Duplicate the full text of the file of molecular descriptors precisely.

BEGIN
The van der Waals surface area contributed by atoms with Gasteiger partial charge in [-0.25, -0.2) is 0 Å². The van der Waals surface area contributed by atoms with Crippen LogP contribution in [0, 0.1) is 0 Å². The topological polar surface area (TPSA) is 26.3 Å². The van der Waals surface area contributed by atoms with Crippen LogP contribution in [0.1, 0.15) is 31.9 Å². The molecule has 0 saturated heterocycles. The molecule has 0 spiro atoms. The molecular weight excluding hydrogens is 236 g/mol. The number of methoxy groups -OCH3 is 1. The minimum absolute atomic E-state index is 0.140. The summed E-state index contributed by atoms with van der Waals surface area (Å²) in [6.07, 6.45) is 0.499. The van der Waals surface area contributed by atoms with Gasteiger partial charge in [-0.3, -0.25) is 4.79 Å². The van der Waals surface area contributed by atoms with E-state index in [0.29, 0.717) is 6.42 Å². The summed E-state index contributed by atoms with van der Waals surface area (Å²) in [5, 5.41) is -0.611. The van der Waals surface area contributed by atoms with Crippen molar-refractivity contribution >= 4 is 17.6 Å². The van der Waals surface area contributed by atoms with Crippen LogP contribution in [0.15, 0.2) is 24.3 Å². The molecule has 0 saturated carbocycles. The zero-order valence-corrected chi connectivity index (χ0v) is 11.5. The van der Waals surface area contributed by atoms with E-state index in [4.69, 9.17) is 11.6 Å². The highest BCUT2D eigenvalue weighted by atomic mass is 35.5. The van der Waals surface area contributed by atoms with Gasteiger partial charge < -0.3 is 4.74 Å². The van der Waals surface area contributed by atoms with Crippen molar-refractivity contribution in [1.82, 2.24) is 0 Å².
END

The van der Waals surface area contributed by atoms with Gasteiger partial charge in [-0.25, -0.2) is 0 Å². The van der Waals surface area contributed by atoms with Crippen LogP contribution in [0, 0.1) is 0 Å². The topological polar surface area (TPSA) is 26.3 Å². The van der Waals surface area contributed by atoms with Crippen LogP contribution in [0.1, 0.15) is 31.9 Å². The molecule has 0 saturated heterocycles. The molecule has 0 spiro atoms. The molecular weight excluding hydrogens is 236 g/mol. The number of methoxy groups -OCH3 is 1. The minimum absolute atomic E-state index is 0.140. The summed E-state index contributed by atoms with van der Waals surface area (Å²) in [6.07, 6.45) is 0.499. The van der Waals surface area contributed by atoms with Gasteiger partial charge in [-0.3, -0.25) is 4.79 Å². The van der Waals surface area contributed by atoms with E-state index in [0.29, 0.717) is 6.42 Å². The summed E-state index contributed by atoms with van der Waals surface area (Å²) in [5, 5.41) is -0.611. The van der Waals surface area contributed by atoms with Crippen molar-refractivity contribution >= 4 is 17.6 Å². The van der Waals surface area contributed by atoms with Crippen LogP contribution in [0.15, 0.2) is 24.3 Å². The molecule has 0 saturated carbocycles. The zero-order valence-corrected chi connectivity index (χ0v) is 11.5. The van der Waals surface area contributed by atoms with E-state index in [4.69, 9.17) is 11.6 Å². The highest BCUT2D eigenvalue weighted by atomic mass is 35.5. The van der Waals surface area contributed by atoms with Gasteiger partial charge < -0.3 is 4.74 Å². The van der Waals surface area contributed by atoms with Crippen molar-refractivity contribution in [1.82, 2.24) is 0 Å².